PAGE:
Michigan audit faults EAA for poor budget controls

Shawn D. Lewis, and Jennifer Chambers

The state-created Education Achievement Authority suffered from a “consistent lack of controls” in information technology that resulted in poorly maintained budgets, vendors being paid without contracts and a lack of oversight in purchasing, a state audit concluded.

The 34-page audit, filed by the state on Jan. 10, 2014, is among the documents that EAA officials say led to an FBI investigation into the troubled school system created by Gov. Rick Snyder in 2011 to turn around failing schools in Detroit. The Detroit News obtained the audit through a Freedom of Information Act request.


“We have concluded that the EAA doesn’t appear to employ a comprehensive departmental budgeting, forecasting and spending tracking methodology,” the audit reads. “For example, until recently EAA finance was unclear as to how and when grant funds needed to be planned and used across EAA departments.”

“... Our observation found that multiple individuals within each school (are) performing their own purchasing function, and that the schools are not coordinating with each other for maximum potential savings through volume purchasing. We observed no process for standard checking, security checks or strategic sourcing prior to purchase ... Additionally, we have seen no information that provides for penalties/deterrents for deviating from the purchasing handbook.”

No civil or criminal charges have been filed as part of the federal investigation, but The News learned in October that the FBI and Justice Department subpoenaed personnel files and bank records or email account information for more than a dozen current and former EAA officials as part of a wide-ranging corruption investigation.

The subpoenas are part of an investigation into whether officials at the EAA and Detroit Public Schools received bribes or kickbacks from contractors.

In a statement Wednesday, EAA spokesman Robert Guttersohn said the audit covered a period when John Covington was chancellor of the state-run recovery district. Covington resigned in June 2014, five months after the audit was filed.

“The financial irregularities and loose controls noted in the state IT audit occurred under the leadership of a previous chancellor and his management team,” Guttersohn said. “The report led to the internal review of all contracts, which eventually uncovered the misuse of public funds intended for Detroit students.

“All suggested changes made in the IT audit have been addressed and resolved.”


Guttersohn added: “Veronica Conforme became interim chancellor of the EAA in June 2014 and was named chancellor in November 2014, after the financial irregularities came to light. Once on the job, she immediately instituted a series of tough financial reforms and procedures to fix the problems created by the previous administration and improve the procurement and contracting process in the district.”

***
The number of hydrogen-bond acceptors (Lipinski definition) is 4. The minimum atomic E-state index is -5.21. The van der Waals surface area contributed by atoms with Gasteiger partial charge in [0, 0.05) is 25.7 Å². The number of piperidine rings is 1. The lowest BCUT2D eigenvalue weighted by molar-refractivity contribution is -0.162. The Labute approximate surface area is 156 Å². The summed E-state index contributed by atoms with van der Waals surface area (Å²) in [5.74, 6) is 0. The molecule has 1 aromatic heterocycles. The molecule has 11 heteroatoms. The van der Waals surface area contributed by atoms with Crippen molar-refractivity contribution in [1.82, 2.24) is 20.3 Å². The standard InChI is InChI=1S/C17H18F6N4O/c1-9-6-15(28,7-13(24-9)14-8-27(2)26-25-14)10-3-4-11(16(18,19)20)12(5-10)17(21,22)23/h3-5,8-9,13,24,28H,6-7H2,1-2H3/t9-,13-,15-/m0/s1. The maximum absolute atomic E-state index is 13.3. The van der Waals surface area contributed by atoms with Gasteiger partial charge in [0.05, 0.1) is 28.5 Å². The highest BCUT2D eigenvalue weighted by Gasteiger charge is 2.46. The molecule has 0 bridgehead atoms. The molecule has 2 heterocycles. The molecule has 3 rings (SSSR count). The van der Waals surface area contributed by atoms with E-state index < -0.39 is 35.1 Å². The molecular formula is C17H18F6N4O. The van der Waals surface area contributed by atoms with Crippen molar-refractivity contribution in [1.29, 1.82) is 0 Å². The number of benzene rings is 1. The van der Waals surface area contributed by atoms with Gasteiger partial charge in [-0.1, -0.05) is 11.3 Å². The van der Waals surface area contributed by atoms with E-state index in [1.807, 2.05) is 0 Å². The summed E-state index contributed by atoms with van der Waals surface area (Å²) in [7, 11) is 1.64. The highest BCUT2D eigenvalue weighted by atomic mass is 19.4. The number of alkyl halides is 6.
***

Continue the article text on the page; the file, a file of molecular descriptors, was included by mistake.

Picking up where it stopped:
The EAA spent $23 million on its IT budget in fiscal 2014, including a $16.6 million one-time upgrade. Its budget for 2015 is about $7.5 million, and for 2016 it’s projected at $7.7 million.

The EAA requested the state audit to help the district resolve technical issues in the classroom, make staffing recommendations and review contracts. Its students were having trouble with wireless access and the district was struggling with a large number of stolen or missing laptops.

David Behen, the state’s chief information officer, and Rod Davenport, the state’s chief technology officer, led the audit with a team of state investigators touring each EAA school and meeting with teachers and administrators in November 2013. They also met with all EAA IT suppliers and several staff involved with IT.

Audit investigators wrote in the audit: “One conclusion reached is that the current state IT environment and its evolution from the inception of EAA is an area of concern. Even after meeting with EAA staff and IT suppliers on multiple occasions, we struggled with and continue to struggle with the history, disposition and internal controls of IT products and service.”

In the area of contracts, the state audit team reviewed 20 current IT infrastructure and service contracts and found duplicate service offerings from a variety of contractors, some of the contracts appeared to have either not performed adequately or have not provided the required services, causing the EAA to contract for the services with other providers, the report states.

Agreements were a mix of blanket purchasing orders, contract task orders, emails and phone conversations, the auditors found.

The state recommended “software Lojack” to track laptops and upgrading the Ethernet switches in the schools to increase capacity.


“There were some concerns about potential problems that were identified by the state, which were presented to Chancellor Conforme, who took action,” Snyder spokesman Dave Murray said.

Bank records and other documents were subpoenaed for a number of former EAA officials , including Covington, chief of staff Tyrone Winfrey and former Mumford High School Principal Kenyetta “K.C.” Wilbourn, according to federal grand jury subpoenas.

Federal agents also were interested in contracts with vendors who supplied education materials, student-to-student conflict resolution coaching and sporting goods, according to documents obtained through the Freedom of Information Act.